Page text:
Iwami, in U.S. Pat. No. 4,682,297, commonly assigned, provides a graphics display system that creates a composite image by merging multiple images from separate memory buffers. The images are merged based on a selection of a "transparent" color which allows the background image to be viewed wherever that "transparent" color exists. This implementation is useful for creating displays with moving objects since the moving object can be "moved" (i.e. erased and redrawn) in a single plane which is then merged with other planes containing non-moving objects Iwami, however, provides an apparatus for merging only two image buffers. It cannot be readily extended to three or more buffers, and doesn't teach the dual use of buffers.
Thus, the prior art display systems typically support only one of the two image encoding methods, or primarily support one method with the second method receiving only limited support. This functional rigidity limits the application of a particular graphics display system and is a significant disadvantage, particularly in the general purpose display system field.
This invention relates to the provision of hardware and software apparatus and processes to support both bit encoded and multiplane lateral bit encoding techniques in a graphics display environment. The single hardware structure provides a number of independent memory buffers which can support the display of a wide range of colors using bit encoding or can be used to support several independent application program displays or multiple image mixing using lateral bit encoding.
For example, if three buffers are implemented in the hardware, the system will support bit encoding and display of 23 =8 colors or lateral bit encoding of three independent applications or image sets. The images from the lateral bit encoded memory buffers can be mixed using hardware or software to provide composite images and can support apparent image movement or animation. A hardware implementation of image mixing allows the images to be combined and written directly to the video display monitor without generating an intermediate frame buffer containing the composite image. This technique improves display system efficiency in computer devices with limited processing power because movement of an object in one plane, or changes to the images in any plane, does not require a complete regeneration of an intermediate frame buffer. The lateral bit encoded buffers can each be linked to separate application programs running in the processor to capture output images and messages from that application. The display system can be configured to display the resulting independent images separately on the display monitor, or it can combine two or more of the images to form a composite display image. Finally, the three buffers can be linked in a manner which allows smooth scrolling through the linked image as if it was one large page.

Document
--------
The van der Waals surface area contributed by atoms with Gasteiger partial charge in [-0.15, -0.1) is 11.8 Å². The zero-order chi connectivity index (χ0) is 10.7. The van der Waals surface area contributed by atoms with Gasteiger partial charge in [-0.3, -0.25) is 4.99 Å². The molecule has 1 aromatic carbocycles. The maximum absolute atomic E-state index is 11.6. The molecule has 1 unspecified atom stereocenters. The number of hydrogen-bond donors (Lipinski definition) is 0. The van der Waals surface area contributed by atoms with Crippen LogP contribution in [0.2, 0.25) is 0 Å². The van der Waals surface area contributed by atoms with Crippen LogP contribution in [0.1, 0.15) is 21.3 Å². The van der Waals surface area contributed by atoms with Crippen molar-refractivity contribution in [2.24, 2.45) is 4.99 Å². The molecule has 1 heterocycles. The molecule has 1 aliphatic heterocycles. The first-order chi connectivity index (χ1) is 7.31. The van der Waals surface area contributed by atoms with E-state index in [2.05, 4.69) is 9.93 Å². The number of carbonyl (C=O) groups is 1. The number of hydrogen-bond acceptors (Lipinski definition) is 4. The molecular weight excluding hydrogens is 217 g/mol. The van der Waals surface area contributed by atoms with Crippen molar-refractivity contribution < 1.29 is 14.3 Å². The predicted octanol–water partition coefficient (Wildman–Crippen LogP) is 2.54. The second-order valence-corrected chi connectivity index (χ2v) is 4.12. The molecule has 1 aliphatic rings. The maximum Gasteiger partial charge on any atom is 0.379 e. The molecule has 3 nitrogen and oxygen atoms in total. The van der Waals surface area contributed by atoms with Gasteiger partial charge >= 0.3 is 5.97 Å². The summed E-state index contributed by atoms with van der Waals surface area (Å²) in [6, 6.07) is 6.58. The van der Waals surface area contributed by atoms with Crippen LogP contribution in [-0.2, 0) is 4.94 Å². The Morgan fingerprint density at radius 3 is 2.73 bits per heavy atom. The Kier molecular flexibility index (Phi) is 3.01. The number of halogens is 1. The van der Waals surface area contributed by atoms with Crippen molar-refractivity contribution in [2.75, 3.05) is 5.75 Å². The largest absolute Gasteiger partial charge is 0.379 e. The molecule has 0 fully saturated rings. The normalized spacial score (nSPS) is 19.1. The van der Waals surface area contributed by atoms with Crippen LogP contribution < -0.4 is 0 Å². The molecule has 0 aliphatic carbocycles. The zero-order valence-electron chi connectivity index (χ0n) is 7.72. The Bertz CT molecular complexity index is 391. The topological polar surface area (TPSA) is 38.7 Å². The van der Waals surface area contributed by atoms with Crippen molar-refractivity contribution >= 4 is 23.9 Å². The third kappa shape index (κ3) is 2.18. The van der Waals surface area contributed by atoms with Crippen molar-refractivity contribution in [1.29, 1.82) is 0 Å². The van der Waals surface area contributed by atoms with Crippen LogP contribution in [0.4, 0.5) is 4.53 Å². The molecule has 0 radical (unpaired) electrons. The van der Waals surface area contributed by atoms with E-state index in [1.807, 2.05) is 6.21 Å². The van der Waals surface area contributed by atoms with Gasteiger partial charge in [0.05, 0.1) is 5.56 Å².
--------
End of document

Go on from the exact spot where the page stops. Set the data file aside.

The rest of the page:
Other features and advantages of the present invention will be understood by those with skill in the art after referring to the Detailed Description of the invention contained herein.
FIG. 1 is a block diagram of the major elements of a graphics display system embodying the invention.
FIG. 2 is a representation of memory storage of a bit encoded pel.
FIG. 3 is a representation of memory storage of a lateral bit encoded pel.
FIG. 4 is an illustration of color decoding tables for bit encoded pels.
FIG. 5 is a logic diagram for image mixing according to the present invention.
FIG. 6 is an illustration of image mixing according to the present invention.
FIG. 7 is an illustration of large image linking according to the present invention.
The invention described herein relates to a graphics display system for displaying graphics images on a display device. The invention is described for use with a raster scan cathode ray tube (CRT) display; however, the concepts are applicable to many other types of displays including gas panels and liquid crystal displays Therefore, those skilled in the art will understand that the mention of CRT displays or video monitors is by way of example only.
A graphics display system is represented in the block diagram of FIG. 1. A processor 10 running an application or operating system program generates output messages which are transmitted along data path 11 to a graphics display adapter 20. Graphics display adapter 20 has as its primary function the conversion of the output messages into a form suitable for generating control signals to create a display on a video display monitor 50. Display monitor 50, in the preferred embodiment, is a standard display monitor responsive to red, green and blue control signals, for example, an IBM Model 5272 Color Display. The values of the incoming red, green and blue control signals cause the display monitor to create an image with the necessary color